There are also unspoken rules one must follow and respect to operate in the commercial art sector. Networks take a long time to establish, visibility around what you do takes time, and trust needs to be built for galleries, curators and collectors to have confidence in an artist and their work. What is critical when supporting any artist in the industry is doing so within respectful and ethical frameworks and sticking to them.
What did your business look like before COVID 19 and how has that changed?
Before COVID-19, 150 artists attended our studio program each week while our gallery promoted their work through on-site and external exhibitions.
Selected artists took part in external residencies, and we started hosting residencies in our studio. Since 16 March 2020, our studio and gallery have been closed, and our staff are predominantly working from home. Yet, we’ve engaged nearly 100 artists in a remote studio program, working with staff artists to develop their practice, and our gallery has mounted a formidable schedule of online exhibitions and continued to sell a high volume of work on behalf of our artists.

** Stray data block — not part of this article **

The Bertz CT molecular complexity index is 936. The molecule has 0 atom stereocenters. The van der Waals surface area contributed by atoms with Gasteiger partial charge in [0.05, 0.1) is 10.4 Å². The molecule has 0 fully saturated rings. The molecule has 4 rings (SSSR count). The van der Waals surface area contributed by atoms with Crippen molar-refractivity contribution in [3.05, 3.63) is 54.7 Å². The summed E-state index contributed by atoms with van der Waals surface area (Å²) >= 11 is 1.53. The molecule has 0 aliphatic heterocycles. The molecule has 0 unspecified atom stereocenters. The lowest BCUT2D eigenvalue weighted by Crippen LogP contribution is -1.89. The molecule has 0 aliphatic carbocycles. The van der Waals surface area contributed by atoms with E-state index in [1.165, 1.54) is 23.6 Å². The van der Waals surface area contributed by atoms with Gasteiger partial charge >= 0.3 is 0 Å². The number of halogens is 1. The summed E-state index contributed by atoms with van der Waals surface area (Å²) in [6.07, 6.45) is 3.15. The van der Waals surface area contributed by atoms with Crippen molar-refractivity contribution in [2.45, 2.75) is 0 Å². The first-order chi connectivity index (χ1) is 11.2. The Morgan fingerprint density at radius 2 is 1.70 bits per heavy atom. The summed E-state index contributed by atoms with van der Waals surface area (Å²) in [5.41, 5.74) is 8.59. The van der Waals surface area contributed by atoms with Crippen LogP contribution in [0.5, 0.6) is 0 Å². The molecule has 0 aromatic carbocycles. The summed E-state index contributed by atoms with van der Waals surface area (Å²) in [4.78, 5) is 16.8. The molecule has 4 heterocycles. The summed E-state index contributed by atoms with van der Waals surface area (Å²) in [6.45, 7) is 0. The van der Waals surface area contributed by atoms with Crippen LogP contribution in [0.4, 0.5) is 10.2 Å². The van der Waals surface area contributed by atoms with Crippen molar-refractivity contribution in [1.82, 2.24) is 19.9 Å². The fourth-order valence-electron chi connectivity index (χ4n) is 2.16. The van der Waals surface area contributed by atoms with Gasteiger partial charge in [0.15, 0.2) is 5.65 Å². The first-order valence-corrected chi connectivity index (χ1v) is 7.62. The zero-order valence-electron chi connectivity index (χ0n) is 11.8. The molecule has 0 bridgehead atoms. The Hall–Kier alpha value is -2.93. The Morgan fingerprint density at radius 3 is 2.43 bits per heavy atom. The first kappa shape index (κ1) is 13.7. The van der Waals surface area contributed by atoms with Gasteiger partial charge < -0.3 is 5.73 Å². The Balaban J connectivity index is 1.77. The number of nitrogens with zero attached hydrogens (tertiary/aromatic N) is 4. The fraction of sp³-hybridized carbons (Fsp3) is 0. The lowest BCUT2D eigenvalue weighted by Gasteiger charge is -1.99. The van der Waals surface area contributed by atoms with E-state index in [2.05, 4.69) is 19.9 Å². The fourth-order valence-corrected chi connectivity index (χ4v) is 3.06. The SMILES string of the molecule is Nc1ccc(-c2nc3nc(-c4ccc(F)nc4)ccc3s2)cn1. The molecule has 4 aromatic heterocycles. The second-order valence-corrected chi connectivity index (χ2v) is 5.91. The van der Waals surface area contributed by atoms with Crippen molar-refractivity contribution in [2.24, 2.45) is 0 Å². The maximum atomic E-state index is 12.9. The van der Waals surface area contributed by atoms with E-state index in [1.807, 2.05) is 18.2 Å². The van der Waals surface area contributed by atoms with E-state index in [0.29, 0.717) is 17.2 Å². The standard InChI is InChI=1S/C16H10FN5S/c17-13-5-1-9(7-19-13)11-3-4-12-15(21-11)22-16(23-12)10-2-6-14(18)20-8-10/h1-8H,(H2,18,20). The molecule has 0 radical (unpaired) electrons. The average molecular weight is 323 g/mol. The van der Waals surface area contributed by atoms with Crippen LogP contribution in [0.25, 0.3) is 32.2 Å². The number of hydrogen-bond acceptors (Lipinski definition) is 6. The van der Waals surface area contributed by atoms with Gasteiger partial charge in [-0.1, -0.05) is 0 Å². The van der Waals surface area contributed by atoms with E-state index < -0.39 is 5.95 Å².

Are there any apps or technology that really helped you make this transition?
Zoom. Zoom, Zoom. We have also loved using Kunstmatrix as an online showroom: https://www.kunstmatrix.com/en/arts-project-australia
What has been the most challenging aspect of this time?
The biggest challenge has been keeping our spirits up without the joy that comes from us all being together, working together and seeing each other in real life. We’ve ramped up communications, both with staff and artists and their families, as well as the broader world. That has seen some wonderful new relationships develop.
Have there been any 'silver lining' surprises?
As we’ve discovered a studio program can work remotely, we are about to start developing a new Satellite Arts Program to be rolled out in 2021. This will allow artists from across Victoria, and, indeed, Australia to access and participate in developing their art practice from wherever they are. We’ve had new galleries and curators discover our artists’ work and curate them into exhibitions internationally. Being forced into a new mode of working has many positive discoveries.